A stereotypical view held of software developers tends to be one that is not favourable when held up against the perception of people in other professions.
These pointy-heads, geeks, nerds or any other derogatory term of your choosing are frequently believed to be loners, glued to their computers. Wake, code, sleep, repeat. All done while wearing one of their collection of t-shirts boasting slogans that only other technically minded people will realise is a pithy witticism.
However, shining a light on the software developer’s life and the environment that they operate in reveals a little more about why common misconceptions are held.
The role itself can be challenging: developers have to write code to get a correct output within tight deadlines and face fresh challenges on a daily basis due to evolving technology, market trends, customer demands and new unpredictable problems. This calls for absolute concentration and immersion in their work. As well as a broader enthusiasm and commitment to keeping up to date with new industry developments.
Developers at Yard
The life of Yard developers is somewhat similar to that cliché described above. A simplified version of my typical day is:
- Wake up (always helps)
- Go to our incredible offices
- Daily stand-up meeting
- Code, develop and implement tags relentlessly
- Complete timesheets
- Head home
However, it is the culture at Yard that really sets it apart. We are able to focus on work, enhance skills, deliver quality yet crucially break up the working week.
Part of my role involves a continual development of my skills, which is an area in which Yard excels. There is not always structured training available, given the pace at which software and coding languages can develop. But Yard supports on the job learning through research and experimentation and there is a pool of experience and curious minds to tap in to. A recent example includes being able to scour the web for information to help with a specific Adobe Target implementation, which was ultimately delivered through working with the rest of my team to come up with and test potential solutions.
We published a post that summarised the benefits of introducing play to work for delivering creativity. The same principles ring true for developers – when such focus is required, cognitive stimulation and being able to relax enhances the quality of work. Of course, the interaction with others, even in less delivery focussed situations allows us to operate as a team and tap into the diversity of thought held by colleagues from different backgrounds and with different skill sets.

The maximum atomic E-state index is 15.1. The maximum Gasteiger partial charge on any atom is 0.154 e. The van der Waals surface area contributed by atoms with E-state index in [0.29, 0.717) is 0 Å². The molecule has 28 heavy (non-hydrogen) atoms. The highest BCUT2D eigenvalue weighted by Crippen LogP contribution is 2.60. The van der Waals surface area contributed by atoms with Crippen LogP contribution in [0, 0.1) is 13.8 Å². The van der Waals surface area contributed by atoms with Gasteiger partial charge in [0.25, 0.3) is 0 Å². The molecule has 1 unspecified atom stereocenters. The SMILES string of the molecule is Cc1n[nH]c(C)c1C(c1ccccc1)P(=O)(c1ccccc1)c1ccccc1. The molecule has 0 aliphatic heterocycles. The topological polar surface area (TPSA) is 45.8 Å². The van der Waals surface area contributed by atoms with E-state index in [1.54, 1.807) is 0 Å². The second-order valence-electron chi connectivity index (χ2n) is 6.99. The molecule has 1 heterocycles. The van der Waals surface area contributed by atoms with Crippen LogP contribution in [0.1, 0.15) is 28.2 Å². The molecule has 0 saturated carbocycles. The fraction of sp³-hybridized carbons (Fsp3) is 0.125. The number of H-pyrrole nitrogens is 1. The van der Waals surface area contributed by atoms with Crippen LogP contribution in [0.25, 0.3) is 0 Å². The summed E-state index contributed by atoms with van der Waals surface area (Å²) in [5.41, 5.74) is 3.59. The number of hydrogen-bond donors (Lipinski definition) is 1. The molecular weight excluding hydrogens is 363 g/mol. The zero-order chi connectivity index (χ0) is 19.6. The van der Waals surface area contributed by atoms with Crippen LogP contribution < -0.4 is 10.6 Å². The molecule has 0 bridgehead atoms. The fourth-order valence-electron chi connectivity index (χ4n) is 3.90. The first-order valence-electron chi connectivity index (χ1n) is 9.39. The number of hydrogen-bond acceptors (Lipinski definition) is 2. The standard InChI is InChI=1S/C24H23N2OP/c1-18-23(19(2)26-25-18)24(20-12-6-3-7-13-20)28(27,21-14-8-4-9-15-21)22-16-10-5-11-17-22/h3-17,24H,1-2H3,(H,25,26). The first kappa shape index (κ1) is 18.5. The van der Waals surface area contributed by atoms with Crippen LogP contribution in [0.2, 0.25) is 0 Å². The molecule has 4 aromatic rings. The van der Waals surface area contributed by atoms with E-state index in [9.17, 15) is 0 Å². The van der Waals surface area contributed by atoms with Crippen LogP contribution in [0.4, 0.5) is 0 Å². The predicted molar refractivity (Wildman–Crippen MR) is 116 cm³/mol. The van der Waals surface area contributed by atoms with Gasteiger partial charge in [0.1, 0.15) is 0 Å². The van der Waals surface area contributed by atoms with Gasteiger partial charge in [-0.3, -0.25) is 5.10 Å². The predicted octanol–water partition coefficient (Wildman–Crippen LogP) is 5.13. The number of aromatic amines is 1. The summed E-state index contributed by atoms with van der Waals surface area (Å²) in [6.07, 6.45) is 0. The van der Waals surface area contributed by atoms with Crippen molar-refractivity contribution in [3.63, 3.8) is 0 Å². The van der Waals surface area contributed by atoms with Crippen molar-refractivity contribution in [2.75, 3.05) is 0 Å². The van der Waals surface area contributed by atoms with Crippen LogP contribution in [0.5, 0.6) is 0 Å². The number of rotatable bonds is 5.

Yard workplace culture
There are a range of extracurricular activities that we enjoy in the office at Yard. We have a video game section so Yardies can take short breaks between work, allowing the day to be broken up and focus to be regained. In fact, academic research has found that video games can help relieve stress and increase the ability of individuals to handle pressure, so there are multiple benefits to having this option available.
It’s not all screen-based activity either, we have a table-tennis table, which brings a little physical activity to breaks and gets the endorphins flowing. For those that fancy it, there is a well stocked beer fridge too, which after a tough day keeps the team together when we start to unwind.
Every 2 months, we have an office games night. This involves staying in after work to play indoor games and we’ve taken it upon ourselves to bring home cooked food and cakes in, all of which helps us bond as a team and show alternative skills to those we might display in our work.
In my 2 years of working at Yard, I’ve found that this has been hugely beneficial to how we operate as a team. It’s obvious to me that the Developers at Yard are knowledgeable with deep and broad technical experience. However, the cliché of isolation and loneliness is entirely dispelled as the devs at Yard offer teammates help when they are stuck, teach new skills to colleagues whenever required, are clued up on industry trends and share the latest news within the company and with clients.
It’s not just a supportive environment from direct peers either – line managers empathise with their team to allow the entire department to fully understand the problems that are being faced across projects so collectively we can discover solutions to make their development work for everyone.
Based on my experience, software development is stressful and challenging. However, to become a good software developer you must have a relaxed mind which can be achieved by your surroundings and the culture of the company you work for. Given how this is handled at Yard Digital and I am proud to be a Yard Developer.